ATLANTA -- Coming in third in the nation would typically give Georgia bragging rights, but that wasn't the case this week.
Georgia missed out on more than $400 million in federal grants under the U.S. Department of Education's ''Race to the Top'' competition, narrowly losing to Tennessee and Delaware. Now, the state is scrambling to rework its 200-page application in hopes of entering the second round of the competition, which is designed to encourage innovative programs that will raise student achievement and turn around struggling schools.
''It's incredibly frustrating and disappointing that we were so close, but we always had the consolation that the second round was there,'' said Gov. Sonny Perdue's spokesman, Bert Brantley. ''But it's very encouraging that we scored so high. That is the bittersweet nature of this announcement.''
The state is starting over when it comes to applying for the money because federal officials say rankings from the first round won't carry over.
Georgia received a 433 out of a possible 500, compared with Delaware's 454 and Tennessee's 444. Florida came in fourth with 431.
One important factor in Georgia's score was a lack of support from the Georgia Association of Educators and the Professional Association of Georgia Educators, the two groups that represent the state's 200,000 teachers. State officials included individual teachers and school administrators rather than having the two associations help write the ''Race to the Top'' application.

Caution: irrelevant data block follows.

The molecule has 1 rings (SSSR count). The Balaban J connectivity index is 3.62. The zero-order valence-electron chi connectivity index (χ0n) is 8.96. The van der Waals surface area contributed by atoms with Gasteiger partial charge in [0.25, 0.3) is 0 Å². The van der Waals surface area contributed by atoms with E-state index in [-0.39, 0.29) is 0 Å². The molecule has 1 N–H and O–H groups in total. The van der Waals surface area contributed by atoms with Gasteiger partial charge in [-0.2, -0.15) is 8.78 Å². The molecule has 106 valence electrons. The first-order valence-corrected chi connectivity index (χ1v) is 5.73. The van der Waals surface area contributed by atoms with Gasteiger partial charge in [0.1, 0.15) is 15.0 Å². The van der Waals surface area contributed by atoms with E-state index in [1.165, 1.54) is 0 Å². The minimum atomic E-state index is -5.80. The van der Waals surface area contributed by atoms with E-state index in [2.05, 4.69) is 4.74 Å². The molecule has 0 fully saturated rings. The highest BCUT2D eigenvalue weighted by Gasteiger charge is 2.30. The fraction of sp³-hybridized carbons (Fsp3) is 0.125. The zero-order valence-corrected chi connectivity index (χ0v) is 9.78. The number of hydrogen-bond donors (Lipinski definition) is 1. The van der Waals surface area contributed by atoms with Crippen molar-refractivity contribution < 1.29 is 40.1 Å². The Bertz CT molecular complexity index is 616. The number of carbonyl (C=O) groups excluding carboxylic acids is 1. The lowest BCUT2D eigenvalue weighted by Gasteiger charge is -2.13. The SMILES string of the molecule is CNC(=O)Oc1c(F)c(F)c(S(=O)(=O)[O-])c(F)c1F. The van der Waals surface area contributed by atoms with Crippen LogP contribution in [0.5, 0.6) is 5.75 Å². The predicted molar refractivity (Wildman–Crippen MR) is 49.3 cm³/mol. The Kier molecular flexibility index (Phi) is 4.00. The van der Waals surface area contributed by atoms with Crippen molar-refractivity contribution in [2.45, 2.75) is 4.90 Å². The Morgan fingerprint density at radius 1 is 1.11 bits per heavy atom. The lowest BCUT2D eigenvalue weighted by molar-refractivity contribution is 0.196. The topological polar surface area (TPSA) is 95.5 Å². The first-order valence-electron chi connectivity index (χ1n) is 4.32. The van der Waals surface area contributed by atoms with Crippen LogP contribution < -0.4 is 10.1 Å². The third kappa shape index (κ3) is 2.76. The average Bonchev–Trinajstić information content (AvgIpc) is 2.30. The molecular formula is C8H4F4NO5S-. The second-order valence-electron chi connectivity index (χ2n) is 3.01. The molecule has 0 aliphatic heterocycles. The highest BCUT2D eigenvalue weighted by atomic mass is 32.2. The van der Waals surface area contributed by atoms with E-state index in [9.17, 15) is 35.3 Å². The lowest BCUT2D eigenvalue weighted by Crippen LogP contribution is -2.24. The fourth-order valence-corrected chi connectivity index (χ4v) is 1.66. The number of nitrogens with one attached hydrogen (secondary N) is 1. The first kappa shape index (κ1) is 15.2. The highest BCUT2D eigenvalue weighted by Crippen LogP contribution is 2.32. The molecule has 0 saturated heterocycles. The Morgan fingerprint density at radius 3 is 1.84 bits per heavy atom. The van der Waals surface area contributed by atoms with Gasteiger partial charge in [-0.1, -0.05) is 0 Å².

Federal education officials have said the buy-in from the teachers' groups in Tennessee and Delaware were instrumental in their winning scores. States like Tennessee with teachers' unions that have collective bargaining rights were required to get their signoff, but others like Georgia had the option of excluding those groups.
Nonetheless, Georgia officials say they don't plan to involve either teachers' group in the second round.
''That's arrogance at its worst,'' said Jeff Hubbard, president of the Georgia Association of Educators. ''The governor and his staff think the teachers' voices aren't important when the teachers will be ultimately responsible for making these reforms work.''
The state also only had 23 school districts out of 180 sign on to the application for the first round, whereas Delaware and Tennessee had every district agree to their reforms.
Georgia officials say they hope to convince the reviewing committee that starting with 23 districts -- including Gwinnett County, the largest in the state with 150,000 students, larger than all the students in Delaware combined -- is the smart way to implement some of their reforms, with plans to expand them to the rest of the state over time.
Other areas that Georgia must work on include, based on comments in the state's proposal and federal officials:
* Reducing the proposed $462 million budget to $400 million after Education Secretary Arne Duncan said applications for the second round cannot go over a certain amount for each state.
* Developing a clearer way to assess teachers' and principals' performance.
* Detailing how officials plan to measure teacher preparation programs at colleges and universities based on how their graduates perform in the classroom.
* Demonstrate ways the state will encourage teachers to get certified in science and math areas to increase the number of quality instructors in those classes.